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ABSTRACT: The prevalence of aortic aneurysm is five times higher in men than women among the general population. Similar sexual dimorphism also exists in syndromic aortic aneurysms triggered by TGF-β signaling disorders. To understand the responsible mechanisms, we developed an animal model where inducible deletion of the type I TGF-β receptor, Alk5, specifically in smooth muscle cells (Alk5(iko)) causes spontaneous aortic aneurysm formation. This model recapitulated an extreme scenario of the dimorphism in aortic aneurysm development between genders. In a comparative experiment, all Alk5(iko) males (n=42) developed aortic aneurysms and 26% of them died prematurely from aortic rupture. In contrast, the Alk5(iko) females (n=14) presented only a subclinical phenotype characteristic of scarcely scattered elastin breaks. Removal of male hormones via orchiectomy (n=7) resulted in only minimal influence on aortic pathology. However, reduction of female hormones via ovariectomy (n=15) increased the phenotypic penetrance from zero to 53%. Finally, an elevation of systolic blood pressure by 30 points unmasked the subclinical phenotype of Alk5(iko) females (n=17) to 59%. This exaggerated phenotypic penetrance was coupled with an early intensification of ERK signaling, a molecular signature that correlated to 100% phenotypic penetrance in normotensive Alk5(iko) males. In conclusion, aortic aneurysm induced by Alk5(iko) exhibits dimorphic incidence between genders with females less susceptible to aortic disease. This sexual dimorphism is partially the result from the protective effects of female hormones. Hypertension, a known risk factor for aortic aneurysm, is able to break the female sex protective effects through mechanisms associated with enhanced ERK activity.AJP Heart and Circulatory Physiology 11/2014; 308(2):ajpheart.00521.2014. DOI:10.1152/ajpheart.00521.2014 · 4.01 Impact Factor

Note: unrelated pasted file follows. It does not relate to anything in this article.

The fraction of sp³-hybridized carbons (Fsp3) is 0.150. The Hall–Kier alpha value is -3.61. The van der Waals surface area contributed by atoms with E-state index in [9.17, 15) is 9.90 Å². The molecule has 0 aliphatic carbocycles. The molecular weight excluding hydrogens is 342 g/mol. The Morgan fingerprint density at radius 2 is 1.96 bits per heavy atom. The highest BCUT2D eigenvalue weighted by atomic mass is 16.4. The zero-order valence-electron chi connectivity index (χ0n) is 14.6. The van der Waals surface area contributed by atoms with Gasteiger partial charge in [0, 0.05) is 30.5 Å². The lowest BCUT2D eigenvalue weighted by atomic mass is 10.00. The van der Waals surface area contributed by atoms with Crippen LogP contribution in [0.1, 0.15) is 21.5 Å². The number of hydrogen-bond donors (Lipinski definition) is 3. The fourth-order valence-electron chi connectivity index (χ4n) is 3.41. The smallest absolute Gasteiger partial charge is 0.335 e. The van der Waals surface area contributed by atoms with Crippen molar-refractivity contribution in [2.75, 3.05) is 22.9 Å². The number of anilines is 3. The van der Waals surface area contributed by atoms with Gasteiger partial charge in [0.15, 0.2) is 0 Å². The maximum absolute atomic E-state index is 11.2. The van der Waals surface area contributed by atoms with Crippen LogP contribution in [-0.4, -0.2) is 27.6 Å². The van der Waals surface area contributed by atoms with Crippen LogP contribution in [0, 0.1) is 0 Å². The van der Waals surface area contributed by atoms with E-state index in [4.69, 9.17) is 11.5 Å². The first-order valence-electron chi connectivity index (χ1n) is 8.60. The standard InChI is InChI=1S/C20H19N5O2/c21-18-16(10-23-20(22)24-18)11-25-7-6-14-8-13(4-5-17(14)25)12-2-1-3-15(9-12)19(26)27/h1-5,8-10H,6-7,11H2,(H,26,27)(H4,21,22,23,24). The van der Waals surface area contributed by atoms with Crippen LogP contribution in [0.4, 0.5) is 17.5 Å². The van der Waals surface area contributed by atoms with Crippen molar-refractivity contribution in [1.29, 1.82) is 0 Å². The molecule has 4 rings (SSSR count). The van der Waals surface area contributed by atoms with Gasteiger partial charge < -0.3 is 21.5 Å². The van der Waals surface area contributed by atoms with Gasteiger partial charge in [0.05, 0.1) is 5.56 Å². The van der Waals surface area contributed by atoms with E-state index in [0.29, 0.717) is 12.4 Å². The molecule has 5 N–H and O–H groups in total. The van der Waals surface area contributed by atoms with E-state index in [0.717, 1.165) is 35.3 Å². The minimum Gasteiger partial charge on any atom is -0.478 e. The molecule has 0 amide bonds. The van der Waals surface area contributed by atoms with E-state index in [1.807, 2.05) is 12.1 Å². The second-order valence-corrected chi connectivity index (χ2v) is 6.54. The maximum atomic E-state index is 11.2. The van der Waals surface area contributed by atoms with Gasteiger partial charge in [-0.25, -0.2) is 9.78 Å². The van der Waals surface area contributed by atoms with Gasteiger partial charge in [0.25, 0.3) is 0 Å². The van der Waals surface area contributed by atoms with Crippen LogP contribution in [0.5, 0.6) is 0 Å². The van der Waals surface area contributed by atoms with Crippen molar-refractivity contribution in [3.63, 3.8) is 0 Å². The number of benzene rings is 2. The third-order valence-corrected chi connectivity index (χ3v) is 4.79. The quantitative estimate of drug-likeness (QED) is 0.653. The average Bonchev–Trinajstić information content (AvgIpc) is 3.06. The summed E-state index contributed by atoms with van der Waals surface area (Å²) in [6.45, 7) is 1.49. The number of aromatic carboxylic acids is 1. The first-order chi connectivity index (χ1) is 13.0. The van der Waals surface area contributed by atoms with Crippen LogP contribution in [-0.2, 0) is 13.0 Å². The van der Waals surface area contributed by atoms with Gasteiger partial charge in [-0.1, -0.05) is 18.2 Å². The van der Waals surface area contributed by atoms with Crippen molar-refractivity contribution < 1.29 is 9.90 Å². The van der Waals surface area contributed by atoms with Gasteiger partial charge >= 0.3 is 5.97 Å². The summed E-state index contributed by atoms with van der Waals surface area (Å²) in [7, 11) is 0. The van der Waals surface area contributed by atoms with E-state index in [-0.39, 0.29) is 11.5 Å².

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ABSTRACT: The major diseases affecting the thoracic aorta are aortic aneurysms and acute aortic dissections (TAAD). Medical treatments can slow the enlargement of aneurysms, but the mainstay of treatment to prevent premature deaths due to dissections is surgical repair of the TAA, typically recommended when the aortic diameter reaches 5.0 - 5.5 cm. Studies on patients with acute aortic dissections indicate that up to 60% occur at aortic diameters less than 5.5 cm. Clinical predictors are thus needed to identify those at risk for dissection at aortic diameter less than 5.0 cm, and to determine the aortic diameter that justifies the risk of surgical repair to prevent an acute aortic dissection. Data from genetic studies over the past decade have established that mutations in specific genes can identify patients at risk for the disease and predict the risk of early dissection at diameters less than 5.0 cm. This information has the potential to optimize the timing of aortic surgery to prevent acute dissections.Journal of Thoracic and Cardiovascular Surgery 08/2014; DOI:10.1016/j.jtcvs.2014.07.070 · 3.99 Impact Factor